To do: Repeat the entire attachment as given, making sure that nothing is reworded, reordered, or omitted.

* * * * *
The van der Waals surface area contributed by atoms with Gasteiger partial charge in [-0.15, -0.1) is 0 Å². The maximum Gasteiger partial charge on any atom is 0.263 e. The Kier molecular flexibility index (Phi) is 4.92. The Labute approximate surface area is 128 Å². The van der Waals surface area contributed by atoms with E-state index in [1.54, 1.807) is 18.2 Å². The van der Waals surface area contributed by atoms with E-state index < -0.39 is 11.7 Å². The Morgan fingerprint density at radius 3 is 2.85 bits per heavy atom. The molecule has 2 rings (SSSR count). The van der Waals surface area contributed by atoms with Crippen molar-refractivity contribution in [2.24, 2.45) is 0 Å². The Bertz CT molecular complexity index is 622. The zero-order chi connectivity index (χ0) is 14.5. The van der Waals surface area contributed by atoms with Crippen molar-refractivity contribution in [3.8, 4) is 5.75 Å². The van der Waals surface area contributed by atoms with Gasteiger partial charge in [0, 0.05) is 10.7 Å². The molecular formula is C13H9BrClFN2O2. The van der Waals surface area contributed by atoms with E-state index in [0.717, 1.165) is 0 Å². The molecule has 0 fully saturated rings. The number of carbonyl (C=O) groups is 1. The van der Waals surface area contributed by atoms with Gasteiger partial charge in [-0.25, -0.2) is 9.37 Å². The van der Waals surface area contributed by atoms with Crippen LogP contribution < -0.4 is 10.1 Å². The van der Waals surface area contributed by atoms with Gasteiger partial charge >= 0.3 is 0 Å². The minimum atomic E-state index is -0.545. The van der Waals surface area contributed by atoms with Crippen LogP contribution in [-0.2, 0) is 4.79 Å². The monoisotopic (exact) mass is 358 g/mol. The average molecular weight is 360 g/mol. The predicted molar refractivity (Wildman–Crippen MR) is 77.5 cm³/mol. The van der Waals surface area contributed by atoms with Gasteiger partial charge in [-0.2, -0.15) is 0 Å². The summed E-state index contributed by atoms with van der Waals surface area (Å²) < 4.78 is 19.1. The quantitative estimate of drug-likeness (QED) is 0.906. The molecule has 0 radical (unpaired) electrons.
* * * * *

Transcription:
The van der Waals surface area contributed by atoms with Gasteiger partial charge in [-0.15, -0.1) is 0 Å². The maximum Gasteiger partial charge on any atom is 0.263 e. The Kier molecular flexibility index (Phi) is 4.92. The Labute approximate surface area is 128 Å². The van der Waals surface area contributed by atoms with E-state index in [1.54, 1.807) is 18.2 Å². The van der Waals surface area contributed by atoms with E-state index < -0.39 is 11.7 Å². The Morgan fingerprint density at radius 3 is 2.85 bits per heavy atom. The molecule has 2 rings (SSSR count). The van der Waals surface area contributed by atoms with Crippen molar-refractivity contribution in [2.24, 2.45) is 0 Å². The Bertz CT molecular complexity index is 622. The zero-order chi connectivity index (χ0) is 14.5. The van der Waals surface area contributed by atoms with Crippen molar-refractivity contribution in [3.8, 4) is 5.75 Å². The van der Waals surface area contributed by atoms with Gasteiger partial charge in [0, 0.05) is 10.7 Å². The molecular formula is C13H9BrClFN2O2. The van der Waals surface area contributed by atoms with E-state index in [0.717, 1.165) is 0 Å². The molecule has 0 fully saturated rings. The number of carbonyl (C=O) groups is 1. The van der Waals surface area contributed by atoms with Gasteiger partial charge in [-0.25, -0.2) is 9.37 Å². The van der Waals surface area contributed by atoms with Crippen LogP contribution < -0.4 is 10.1 Å². The van der Waals surface area contributed by atoms with Gasteiger partial charge >= 0.3 is 0 Å². The minimum atomic E-state index is -0.545. The van der Waals surface area contributed by atoms with Crippen LogP contribution in [-0.2, 0) is 4.79 Å². The monoisotopic (exact) mass is 358 g/mol. The average molecular weight is 360 g/mol. The predicted molar refractivity (Wildman–Crippen MR) is 77.5 cm³/mol. The van der Waals surface area contributed by atoms with Gasteiger partial charge in [-0.2, -0.15) is 0 Å². The summed E-state index contributed by atoms with van der Waals surface area (Å²) < 4.78 is 19.1. The quantitative estimate of drug-likeness (QED) is 0.906. The molecule has 0 radical (unpaired) electrons.